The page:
State surveillance is justified by saying ‘the innocent have nothing to fear’, but renewed attempts to capture Shakur show we cannot be complacent
When the FBI announced last year that Assata Shakur had been placed on the most-wanted terrorist list at the age of 65, it felt like a new generation of activists was being given a glimpse of what happened during the heyday of the US counterintelligence programme. The security service clearly still has confidence in our complacency, and given the revelations about the extent of today’s state surveillance, that confidence, appears well-placed.
In the UK, we now know that the British police have been conducting a counterintelligence programme against members of the public they labelled “domestic extremists” for years. During that time, thousands of activists were monitored by undercover officers and informants. We also know that both GCHQ and the NSA are involved in data-mining on a vast scale, with the Tempora and Prism programmes being two examples that we know of. Last week, the data retention and investigatory powers (Drip) bill was cynically pushed through parliament in one day, without members having sufficient time to scrutinise its contents.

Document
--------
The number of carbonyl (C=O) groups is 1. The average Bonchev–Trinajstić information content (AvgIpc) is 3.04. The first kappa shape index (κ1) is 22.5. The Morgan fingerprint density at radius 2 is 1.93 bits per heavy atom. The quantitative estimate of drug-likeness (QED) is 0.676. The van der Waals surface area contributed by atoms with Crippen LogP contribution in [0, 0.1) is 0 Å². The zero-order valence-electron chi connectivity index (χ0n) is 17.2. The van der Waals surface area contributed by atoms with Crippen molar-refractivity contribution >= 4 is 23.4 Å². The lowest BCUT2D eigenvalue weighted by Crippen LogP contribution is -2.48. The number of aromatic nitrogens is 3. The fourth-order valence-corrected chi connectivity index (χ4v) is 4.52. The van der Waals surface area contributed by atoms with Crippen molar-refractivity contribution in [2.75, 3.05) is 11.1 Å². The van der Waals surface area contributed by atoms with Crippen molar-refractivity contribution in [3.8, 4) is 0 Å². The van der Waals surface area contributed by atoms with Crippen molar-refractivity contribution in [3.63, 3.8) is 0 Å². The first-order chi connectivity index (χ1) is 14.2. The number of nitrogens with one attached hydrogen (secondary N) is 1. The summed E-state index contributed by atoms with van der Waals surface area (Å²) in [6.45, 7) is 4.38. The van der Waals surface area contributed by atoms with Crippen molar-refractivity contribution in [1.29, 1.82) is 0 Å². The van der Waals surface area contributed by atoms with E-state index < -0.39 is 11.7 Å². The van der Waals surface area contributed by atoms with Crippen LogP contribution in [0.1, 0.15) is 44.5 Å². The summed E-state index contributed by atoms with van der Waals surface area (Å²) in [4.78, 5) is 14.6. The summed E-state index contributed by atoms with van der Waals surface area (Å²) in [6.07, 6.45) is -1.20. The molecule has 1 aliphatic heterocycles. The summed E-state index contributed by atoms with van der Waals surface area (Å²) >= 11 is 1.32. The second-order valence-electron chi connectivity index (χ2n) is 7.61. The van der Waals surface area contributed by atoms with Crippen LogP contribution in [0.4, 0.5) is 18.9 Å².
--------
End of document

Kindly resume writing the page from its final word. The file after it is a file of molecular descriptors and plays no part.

Predictably, growing public concern about state surveillance is dismissed with the familiar mantra that “the innocent have nothing to fear”. Of course, history has told us a very different story.
Assata: An Autobiography by Shakur, republished this month, underlines the extent to which she was targeted by Cointelpro, the secret counterintelligence programme.
In the early 1970s, FBI director J Edgar Hoover spent the final years of his life intensifying the campaign against all political activists considered a domestic threat. As a founding member of the Black Liberation Army and former Black Panther, Shakur was targeted and falsely accused in six different criminal cases; all of which she was either acquitted from, or the charges were dismissed.
However, in 1973 she faced a seventh case for the murder of a New Jersey state trooper, and spent the next four years in custody awaiting trial – two of which were spent in solitary confinement within two separate men’s prisons.